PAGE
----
FreedomWorks, which had been participating in the Tea Party Express’s tour and had helped turn out activists at rallies during prior stops, decided it could no longer be affiliated with the tour, said Brendan Steinhauser, a lead organizer for FreedomWorks.
Instead, it began working with local New Hampshire tea party groups to organize a counter rally set for about the same time in the same park in Concord as Romney’s speech.
“We have to defend our brand against poseurs,” Steinhauser said.
FreedomWorks had voiced quiet displeasure with the Tea Party Express’s decision to grant speaking time at a rally in Utah earlier this summer to Sen. Orrin Hatch (R-Utah), who has been targeted by FreedomWorks. But when Romney’s participation was announced, Steinhauser said that represented “a major line we would not cross.
“If we can’t make any distinction between any of the candidates, if we’re just going to provide cover for the establishment candidates, then what is the point of having the tea party?” Steinhauser said. “We’ve got to have a brand, and we can’t water down our brand.”
The TP dispute over Romney isn’t new. Remember when Tea Party Express chief Amy Kremer said back in June that her group would certainly support him if he’s the nominee? Five days later, Matt Kibbe of FreedomWorks hinted that some tea partiers might have no choice but to stay home if that happens, so problematic is Romney’s record for principled conservatives. The Tea Party Express will end up winning that argument eventually on “anybody but Obama” grounds, but I admit to being surprised that they’d accommodate Mitt right now, at a moment when he’s increasingly desperate to fend off Perry by shoring up his own conservative cred. It’s one thing for tea partiers to go to bat for him after he’s nominee, when Obama is the last obstacle before reaching the White House, but why give him cover when Perry, Bachmann, and probably soon Palin are all in contention for the nomination? He’s never attended a tea-party event before; anyone think he’d be keen to attend this one if Perry wasn’t suddenly up double digits on him? That is to say, even at a moment when he’s ostensibly proving his conservative bona fides, he’s acting out of obvious political expediency.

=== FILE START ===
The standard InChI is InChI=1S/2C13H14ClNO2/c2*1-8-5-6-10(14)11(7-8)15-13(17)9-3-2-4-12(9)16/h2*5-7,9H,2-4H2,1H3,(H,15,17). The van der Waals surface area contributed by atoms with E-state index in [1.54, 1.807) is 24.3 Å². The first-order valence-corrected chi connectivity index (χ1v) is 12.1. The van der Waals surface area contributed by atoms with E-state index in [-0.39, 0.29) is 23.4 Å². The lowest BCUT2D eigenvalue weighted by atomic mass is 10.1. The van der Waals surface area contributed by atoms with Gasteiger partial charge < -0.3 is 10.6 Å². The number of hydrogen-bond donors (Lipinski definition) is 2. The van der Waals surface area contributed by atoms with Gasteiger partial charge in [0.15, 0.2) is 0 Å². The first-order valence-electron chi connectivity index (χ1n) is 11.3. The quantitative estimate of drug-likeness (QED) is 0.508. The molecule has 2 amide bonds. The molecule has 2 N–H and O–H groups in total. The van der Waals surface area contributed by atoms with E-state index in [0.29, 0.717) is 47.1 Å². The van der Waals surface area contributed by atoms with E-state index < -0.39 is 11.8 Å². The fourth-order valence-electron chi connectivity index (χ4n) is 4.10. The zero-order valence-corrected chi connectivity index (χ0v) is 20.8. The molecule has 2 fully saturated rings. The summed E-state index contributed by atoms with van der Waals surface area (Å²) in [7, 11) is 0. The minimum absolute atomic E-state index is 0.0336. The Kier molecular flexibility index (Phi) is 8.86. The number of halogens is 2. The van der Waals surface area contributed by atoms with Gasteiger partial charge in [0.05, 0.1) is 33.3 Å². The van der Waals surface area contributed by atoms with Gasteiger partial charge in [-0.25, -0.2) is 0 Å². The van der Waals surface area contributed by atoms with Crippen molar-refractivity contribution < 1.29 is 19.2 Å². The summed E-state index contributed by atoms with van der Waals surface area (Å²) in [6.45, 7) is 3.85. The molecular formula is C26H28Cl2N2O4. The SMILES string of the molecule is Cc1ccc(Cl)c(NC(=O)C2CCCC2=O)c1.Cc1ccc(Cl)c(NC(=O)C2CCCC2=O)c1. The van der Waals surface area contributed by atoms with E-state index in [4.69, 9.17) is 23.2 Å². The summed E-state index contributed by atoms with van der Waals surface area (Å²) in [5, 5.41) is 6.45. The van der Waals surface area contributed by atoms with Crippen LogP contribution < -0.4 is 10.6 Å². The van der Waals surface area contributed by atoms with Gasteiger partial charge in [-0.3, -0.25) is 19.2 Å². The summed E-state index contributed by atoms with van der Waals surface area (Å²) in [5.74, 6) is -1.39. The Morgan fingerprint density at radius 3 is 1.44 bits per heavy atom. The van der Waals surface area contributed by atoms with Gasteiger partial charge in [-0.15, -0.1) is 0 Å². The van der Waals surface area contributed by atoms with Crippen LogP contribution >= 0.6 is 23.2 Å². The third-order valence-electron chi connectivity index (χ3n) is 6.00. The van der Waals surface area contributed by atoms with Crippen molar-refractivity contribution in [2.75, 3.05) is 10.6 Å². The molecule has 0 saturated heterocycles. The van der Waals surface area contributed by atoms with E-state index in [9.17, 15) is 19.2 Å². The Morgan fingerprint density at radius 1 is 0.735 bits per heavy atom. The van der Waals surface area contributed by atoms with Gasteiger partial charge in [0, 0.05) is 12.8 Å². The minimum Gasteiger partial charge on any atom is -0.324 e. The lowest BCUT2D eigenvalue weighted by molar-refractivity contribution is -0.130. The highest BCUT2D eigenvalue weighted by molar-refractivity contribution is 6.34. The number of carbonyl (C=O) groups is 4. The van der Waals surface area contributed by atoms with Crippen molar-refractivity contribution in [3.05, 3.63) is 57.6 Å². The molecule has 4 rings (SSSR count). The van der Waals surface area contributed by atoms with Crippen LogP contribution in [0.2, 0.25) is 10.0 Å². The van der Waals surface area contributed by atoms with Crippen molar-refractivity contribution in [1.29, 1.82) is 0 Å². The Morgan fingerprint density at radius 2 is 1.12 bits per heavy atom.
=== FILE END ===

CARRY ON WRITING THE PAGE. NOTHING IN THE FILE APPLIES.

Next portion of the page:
The other factor here for Romney is the primary calendar, which may end up as fluid as it was four years ago. Arizona’s already poised to move its primary up, which will force Iowa, New Hampshire, South Carolina and the rest to move up too. The earlier people start voting, the less time the candidates have to shore up support in key constituencies. Mitt can’t delay his outreach to tea partiers even if he wanted to. Exit question: How will this affect his alleged Mediscare strategy against Perry? Most tea partiers are fans of entitlements too, if you believe the polling, but it’ll be surreal to watch Romney simultaneously launch a “protect our welfare state” campaign against Perry and a campaign of outreach to the most fiscally conservative movement in America.